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3 Bullets for Ringo Review

From The Spaghetti Western Database


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The name Ringo in the title is an indication that we're still in the early days of the spaghetti western. Between Dollar and Ringo, so to speak. The first magical word in movie titles' relay was 'Dollar', followed by 'Ringo', who would, after a short reign, pass the baton to 'Django'. Needless to say that there's no connection to Duccio Tessari's movies starring Giuliano Gemma. The Ringo of service is Hungarian born Mickey Hargitay, who was discovered during a muscleman revue in New York by his future wife Jayne Mansfield. When Mansfield noticed Hargitay performing, she allegedly told the waiter, "I'll have a steak and that tall man on the left." (*1)

Ringo and his friend Frank (played by that other muscle man, Gordon Mitchell) save the life of a girl kidnapped by Mexican bandits. They both fall in love with her and their friendship is over when she prefers to marry Ringo. The two men meet again after the Civil War: by then Ringo has become the sheriff of a western town while Frank is leading a group of marauders paid by a land grabber to terrorize the region. Sounds like a workable scheme for a straightforward western movie, but instead this oater feels like a grab bag of plot elements: Mexican bandits, Civil War, romance, melodrama and eventually revenge. Some of them work, most others don't and the melodramatic scenes are often laughably bad. At one point Ringo is temporarily blinded and cured by a blow on the head! The jumpy storyline is also a bit difficult to follow, but in the end it all comes down to the three bullets of the Winchester of the original Italian title (*2).


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Like that other Ringo-no-Ringo movie, $100,000 for Ringo (starring yet another muscle man, Richard Harrison) this movie feels a little like a western made by film makers who didn't really know how to do it and therefore threw in as many plot elements as they could think of. It has been suggested that an original script for a peplum movie was rewritten to turn the project into a western. It's not impossible. Director Salvi had worked as a production designer and second-unit director on pepla and some scenes are shot on strangely lit sets that look like leftovers from a peplum. There also a veil dance scene that often was an ingredient of peplum movies (especially when they were set in the Orient), but seems totally out of place here. The good things: Hargitay is no actor but he sure looks impressive, especially when he remains immobile, standing in the town street, tall as a building, steady as a rock and Mitchell knows how to play a madman. Staccioli is quite good as a Stengel type of slimy villain. I also liked the early scene with Ringo, Frank and a third person shooting a saloon to pieces (all three of them laughing hysterically).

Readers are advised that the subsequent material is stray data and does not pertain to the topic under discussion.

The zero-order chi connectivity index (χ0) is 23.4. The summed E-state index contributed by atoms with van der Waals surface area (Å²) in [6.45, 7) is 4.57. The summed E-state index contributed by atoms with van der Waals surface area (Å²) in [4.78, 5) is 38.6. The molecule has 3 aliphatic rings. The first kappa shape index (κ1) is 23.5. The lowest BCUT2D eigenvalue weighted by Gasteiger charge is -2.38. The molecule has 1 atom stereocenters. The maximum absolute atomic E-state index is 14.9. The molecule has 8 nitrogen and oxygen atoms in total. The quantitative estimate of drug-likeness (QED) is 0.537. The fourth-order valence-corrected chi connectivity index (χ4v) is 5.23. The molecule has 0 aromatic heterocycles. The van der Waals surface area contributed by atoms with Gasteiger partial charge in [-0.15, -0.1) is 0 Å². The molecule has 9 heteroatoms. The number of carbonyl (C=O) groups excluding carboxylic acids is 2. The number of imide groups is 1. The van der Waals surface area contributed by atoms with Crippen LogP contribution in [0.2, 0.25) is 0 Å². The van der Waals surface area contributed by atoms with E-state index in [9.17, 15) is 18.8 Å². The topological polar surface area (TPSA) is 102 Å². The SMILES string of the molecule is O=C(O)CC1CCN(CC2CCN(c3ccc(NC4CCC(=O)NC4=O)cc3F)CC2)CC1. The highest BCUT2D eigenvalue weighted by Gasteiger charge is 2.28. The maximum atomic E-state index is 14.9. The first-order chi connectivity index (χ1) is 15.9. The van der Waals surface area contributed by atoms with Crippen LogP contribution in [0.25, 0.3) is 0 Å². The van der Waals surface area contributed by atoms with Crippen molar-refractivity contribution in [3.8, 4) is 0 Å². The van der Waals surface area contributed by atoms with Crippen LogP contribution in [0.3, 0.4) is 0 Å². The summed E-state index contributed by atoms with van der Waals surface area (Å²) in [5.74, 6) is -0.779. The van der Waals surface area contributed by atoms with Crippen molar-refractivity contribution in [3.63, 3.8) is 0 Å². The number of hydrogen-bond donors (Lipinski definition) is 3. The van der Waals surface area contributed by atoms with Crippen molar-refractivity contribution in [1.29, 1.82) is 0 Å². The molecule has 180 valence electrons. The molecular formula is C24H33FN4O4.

Links:


Director: Emimmo Salvi - Cast: Mickey Hargitay, Gordon Mitchell, Milla Sannoner, Ivano Staccioli, Amedeo Trilli, Spartaco Conversi, Margherita Horowitz, Dante Maggi, Nino Fuscagni, Bruno Arié - Music: Armando Sciascia


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Notes:

  • (1) Mickey Hargitay, Wikipedia page
  • (2) Several fotobuste (the kind envelope-shaped posters the Italian used to promote a movie, see on the right) mention an alternative title: Lo Chiamavano Ora Pro Nobis, literally: We Used To Call Him Pray For Us.
    • Fotobusta means envelope

Simon Gelten
Simon Gelten is a long time contributor to the SWDb. "I'm not as old as Tom B. but I'm working on it. I hope to catch up with him by the end of the next decade.", he says. Simon saw all movies by Sergio Leone and several by Sergio Corbucci in cinema, most of the time in Eindhoven, the city where he was born. Currently, Simon is living in Turnhout, Belgium. Simon is active within the database as both Scherpschutter and his alter ego Tiratore Scelto.
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